I’m going to start with a tough one. Fallout is the biggest Mission to date. Critics went nuts, it’s in our top ten of the year. You must be fairly happy with how it turned out.
Tom Cruise: You’re always happy and there’s relief and joy in seeing a response. I make movies for audiences, and to see how much they’re enjoying themselves, that’s really incredibly satisfying.
Mcquarrie: There’s also a mild layer of terror, knowing we have to outdo it.
Cruise: It’s always that way. We always start that way. You have that slight bit of
nausea as you’re going, “Okay, let’s go.” That’s the way we always feel beforehand, believe me. Did that feeling of mild terror drive Fallout?
Cruise: You always feel it. On every movie, I want it to fulfil its potential. There’s that wonderful feeling. It’s actually this pleasure/terror/pain/ excitement of creating something. It’s that adrenaline and focus that I think MCQ and I have together. We just keep having fun with the pressure, and creating it. We have a saying: “Pressure’s a privilege.” Like on Rogue [Nation],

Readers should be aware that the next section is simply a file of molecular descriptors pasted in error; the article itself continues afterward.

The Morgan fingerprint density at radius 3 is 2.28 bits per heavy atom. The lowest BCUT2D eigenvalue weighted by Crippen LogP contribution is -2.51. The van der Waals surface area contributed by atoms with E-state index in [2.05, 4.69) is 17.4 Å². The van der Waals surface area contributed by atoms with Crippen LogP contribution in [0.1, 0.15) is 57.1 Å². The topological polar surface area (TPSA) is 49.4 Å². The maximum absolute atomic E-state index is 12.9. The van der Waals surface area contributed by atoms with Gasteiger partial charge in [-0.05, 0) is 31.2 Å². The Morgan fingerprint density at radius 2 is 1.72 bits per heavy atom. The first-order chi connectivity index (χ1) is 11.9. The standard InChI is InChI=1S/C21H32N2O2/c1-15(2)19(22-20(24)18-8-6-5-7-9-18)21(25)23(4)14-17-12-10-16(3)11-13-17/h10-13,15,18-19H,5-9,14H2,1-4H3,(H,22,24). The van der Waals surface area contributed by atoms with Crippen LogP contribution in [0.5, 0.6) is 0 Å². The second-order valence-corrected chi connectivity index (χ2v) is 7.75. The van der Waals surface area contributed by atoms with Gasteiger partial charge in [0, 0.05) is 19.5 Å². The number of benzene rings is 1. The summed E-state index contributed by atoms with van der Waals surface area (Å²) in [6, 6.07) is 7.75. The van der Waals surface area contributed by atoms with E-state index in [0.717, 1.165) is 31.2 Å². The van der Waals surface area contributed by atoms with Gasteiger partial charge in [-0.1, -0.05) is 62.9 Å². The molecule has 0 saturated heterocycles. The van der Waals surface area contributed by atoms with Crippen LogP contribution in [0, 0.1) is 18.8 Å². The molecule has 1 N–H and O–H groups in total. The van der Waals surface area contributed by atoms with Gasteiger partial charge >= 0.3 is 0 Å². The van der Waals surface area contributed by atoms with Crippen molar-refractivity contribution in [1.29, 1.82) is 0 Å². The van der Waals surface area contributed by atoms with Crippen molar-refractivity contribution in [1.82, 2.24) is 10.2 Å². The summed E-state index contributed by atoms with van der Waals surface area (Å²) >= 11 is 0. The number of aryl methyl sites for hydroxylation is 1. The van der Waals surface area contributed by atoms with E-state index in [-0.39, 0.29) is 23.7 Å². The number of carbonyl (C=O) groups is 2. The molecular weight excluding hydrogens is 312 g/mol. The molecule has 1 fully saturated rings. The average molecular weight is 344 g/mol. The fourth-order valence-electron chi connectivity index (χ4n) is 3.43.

I couldn’t figure out the third act.
It’s alright, pressure’s a privilege. Now we’ve got to figure this out.
Mcquarrie: We get to do this. We get to have this problem.
Cruise: If we didn’t care, we wouldn’t feel like this. Tom, this is your sixth Mission. Chris, it’s your third. Cruise: And our ninth film together. Top Gun’s our tenth. Does it get easier making one of these giant juggernauts?
Cruise: In some ways yes, and in some ways no. It gets clearer.
Mcquarrie: We now have the collective experience of three movies. You can now look at three Mission: Impossibles and go, here’s where we were in our own way. Here’s where we were making things harder than they needed to be, more